It is the beginning of the change we have been looking for. Nigeria cannot continue to be run like a primitive society. We can surely do better than what we have. Those who are pleased that we have decrepit roads, terrible electricity supply, poor hospitals, sub-standard schools, scandalous unemployment rate, can defend the status quo. Those who are unhappy with the current situation must not be tired of demanding and organizing for a better Nigeria.
But the youths must recognize that power has never been handed to others on a platter of gold. They must struggle to wrest it from those who are the present beneficiaries. Actually, they are more like predators. Most people can make of them is that they plunder the commonwealth. The little left they annex for themselves, their wives, children and concubines.
Hardly do you see young Nigerians without connection getting employed in government ministries and parastatals. Your father or uncle must be a Senator, Representative, Governor or Minister before you can stand a chance of getting a job in the government of the Federal Republic of Nigeria. What kind of country makes progress when nepotism is the order of business?
The Idiots who hijacked the protest and turned it into a frenzy of looting also feel a sense of deprivation. Surely, there is no way to justify the killings and lootings that took place. Killing Policemen and other innocent citizens and mindlessly looting people’s property is pure criminality. Those involved should be fished out and punished appropriately.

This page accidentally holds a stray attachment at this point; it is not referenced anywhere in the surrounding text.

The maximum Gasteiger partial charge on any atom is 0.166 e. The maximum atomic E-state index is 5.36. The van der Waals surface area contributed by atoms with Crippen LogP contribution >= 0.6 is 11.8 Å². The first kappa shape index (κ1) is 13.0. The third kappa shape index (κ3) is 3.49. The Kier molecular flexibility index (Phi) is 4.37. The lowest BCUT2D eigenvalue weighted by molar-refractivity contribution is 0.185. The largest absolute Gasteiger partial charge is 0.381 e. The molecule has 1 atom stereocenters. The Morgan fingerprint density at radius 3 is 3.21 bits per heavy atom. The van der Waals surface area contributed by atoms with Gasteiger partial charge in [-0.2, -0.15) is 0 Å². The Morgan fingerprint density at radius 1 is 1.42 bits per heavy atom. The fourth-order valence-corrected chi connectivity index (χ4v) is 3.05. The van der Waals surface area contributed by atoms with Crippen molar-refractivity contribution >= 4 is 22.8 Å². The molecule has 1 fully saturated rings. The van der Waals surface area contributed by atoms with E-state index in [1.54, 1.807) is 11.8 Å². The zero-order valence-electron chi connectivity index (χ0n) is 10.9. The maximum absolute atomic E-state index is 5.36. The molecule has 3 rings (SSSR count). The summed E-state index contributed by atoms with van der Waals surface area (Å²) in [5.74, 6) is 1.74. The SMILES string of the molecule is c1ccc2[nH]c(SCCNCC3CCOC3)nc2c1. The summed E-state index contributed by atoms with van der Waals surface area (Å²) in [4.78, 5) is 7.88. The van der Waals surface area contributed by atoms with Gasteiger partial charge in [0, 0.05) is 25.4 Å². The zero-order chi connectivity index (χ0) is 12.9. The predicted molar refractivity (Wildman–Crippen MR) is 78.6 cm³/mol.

We must however try and understand the psychology of the various strands of the dispossessed in the Nigerian society. While the educated class of youths that feel deprived conducted themselves in a peaceable manner, the thugs and looters approached matters in a decidedly different way. They saw everything and everybody with some level of comfort as enemy of the people. And they went after their properties with the sort of vengeance we have not seen before in this country.
What the recent upheaval in Nigeria tells us is that the underbelly of the country is fragile and dangerous. We have an army of youths who are amoral, petty and criminal-minded. They will take advantage of any situation to pull down their well -to-do neighbours and take what does not belong to them.
There has to be a way to lay a moral foundation for the coming generation. That is one of the ways we can begin to build a more just society.